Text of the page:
6. Required Transfers and Partition Rights. Each co-owner must have the right to transfer, partition and encumber (mortgage) the co-owner's undivided interest in the property without the approval of any person. However, restrictions required by a lender will generally not be prohibited. In addition, granting of a right of first offer prior to a sale to other co-owners, the program sponsor or the lessee of the property will be permitted. Finally, while co-owners must have the right to partition the property, this right may be made subject to a prior right of first offer (to other co-owners, the program sponsor or the lessee) at fair market value.
7. Proportionate Sharing of Capital Event Proceeds. If the property is sold, any mortgage debt must be satisfied and the remaining sales proceeds must be distributed to co-owners in accordance with their undivided interests in the property.
8. Proportionate Revenue and Expense Sharing. Co-owners must share in all revenues and all expenses of the property in proportion to their undivided interests. Except for short term loans, loans among co-owners, or from the program sponsor, are not permitted.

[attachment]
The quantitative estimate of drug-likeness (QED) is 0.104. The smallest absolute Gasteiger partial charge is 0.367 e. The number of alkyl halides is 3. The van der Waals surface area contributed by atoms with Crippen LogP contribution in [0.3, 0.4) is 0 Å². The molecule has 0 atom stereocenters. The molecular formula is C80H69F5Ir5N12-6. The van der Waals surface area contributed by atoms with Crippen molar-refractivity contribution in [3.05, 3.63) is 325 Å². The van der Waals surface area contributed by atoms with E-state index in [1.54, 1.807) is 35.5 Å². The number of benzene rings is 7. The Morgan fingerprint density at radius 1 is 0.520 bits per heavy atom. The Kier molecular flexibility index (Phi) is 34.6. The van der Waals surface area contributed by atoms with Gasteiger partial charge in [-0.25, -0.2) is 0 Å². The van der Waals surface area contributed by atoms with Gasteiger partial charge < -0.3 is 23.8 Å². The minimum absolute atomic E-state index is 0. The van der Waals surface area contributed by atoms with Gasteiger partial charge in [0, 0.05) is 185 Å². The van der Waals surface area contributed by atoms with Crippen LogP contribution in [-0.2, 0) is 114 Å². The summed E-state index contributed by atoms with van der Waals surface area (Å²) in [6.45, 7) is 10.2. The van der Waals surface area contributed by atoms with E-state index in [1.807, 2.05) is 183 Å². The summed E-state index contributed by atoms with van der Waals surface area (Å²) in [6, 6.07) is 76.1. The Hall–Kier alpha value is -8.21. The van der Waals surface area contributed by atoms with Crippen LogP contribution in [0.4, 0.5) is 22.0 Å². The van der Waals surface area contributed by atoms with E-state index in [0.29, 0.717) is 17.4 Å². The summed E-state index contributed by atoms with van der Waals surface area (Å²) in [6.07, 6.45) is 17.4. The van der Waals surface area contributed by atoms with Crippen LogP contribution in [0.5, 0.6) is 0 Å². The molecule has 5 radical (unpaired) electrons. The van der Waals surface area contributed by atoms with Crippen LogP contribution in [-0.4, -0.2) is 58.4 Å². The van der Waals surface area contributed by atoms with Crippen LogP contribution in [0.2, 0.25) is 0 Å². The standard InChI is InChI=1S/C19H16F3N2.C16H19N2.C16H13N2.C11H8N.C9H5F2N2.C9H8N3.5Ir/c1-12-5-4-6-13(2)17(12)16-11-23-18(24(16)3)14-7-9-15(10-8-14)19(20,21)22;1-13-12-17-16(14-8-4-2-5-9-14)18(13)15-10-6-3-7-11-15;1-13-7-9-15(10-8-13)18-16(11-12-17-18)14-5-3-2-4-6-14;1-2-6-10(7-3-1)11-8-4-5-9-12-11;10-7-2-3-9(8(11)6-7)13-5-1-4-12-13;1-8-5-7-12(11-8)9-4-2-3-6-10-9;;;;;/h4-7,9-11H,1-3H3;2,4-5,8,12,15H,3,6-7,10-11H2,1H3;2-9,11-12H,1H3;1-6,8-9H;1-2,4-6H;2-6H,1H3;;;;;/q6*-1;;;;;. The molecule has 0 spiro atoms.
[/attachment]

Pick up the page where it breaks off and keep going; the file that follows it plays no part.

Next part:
9. Allocation of Mortgage Debt. Mortgage debt generally must be shared in accordance with the co-owners' undivided interests.
10. Puts and Calls Limited. A co-owner may issue a call option to purchase its undivided interest as long as the exercise price is at fair market value at the time that the option is exercised (fair market value is determined with reference to the market value of the property as a whole, multiplied by the co-owner's undivided interest). A co-owner may not have the right to put its interest in the property to the program sponsor, another co-owner, lessee, lender or any person related to any of the foregoing.
11. Passive Operations Required. Co-owners' activities must be limited to those customarily performed in connection with the maintenance and repair of passive rental real estate. This continues the general rule and practice that co-ownership arrangements should generally be structured with single tenant or master net leased properties.
12. Management and Administration. Co-owners may enter into property management and brokerage agreements, but such agreements may not subsist for more than one year (although they can be renewed). Management and brokerage agreements may be entered with the program sponsor or another co-owner, but not a lessee of the property. The management agreement may authorize the manager to maintain a bank account for the collection of revenues and payment of expenses on behalf of all of the co-owners. Net revenues must be disbursed at least quarterly. The manager may also be given responsibility for certain accounting functions, as well as the responsibility for such matters as insurance, leases and mortgages (subject to the approval of co-owners). Fees paid to the manager must be market-based and may not be dependent on the income or profits from the property.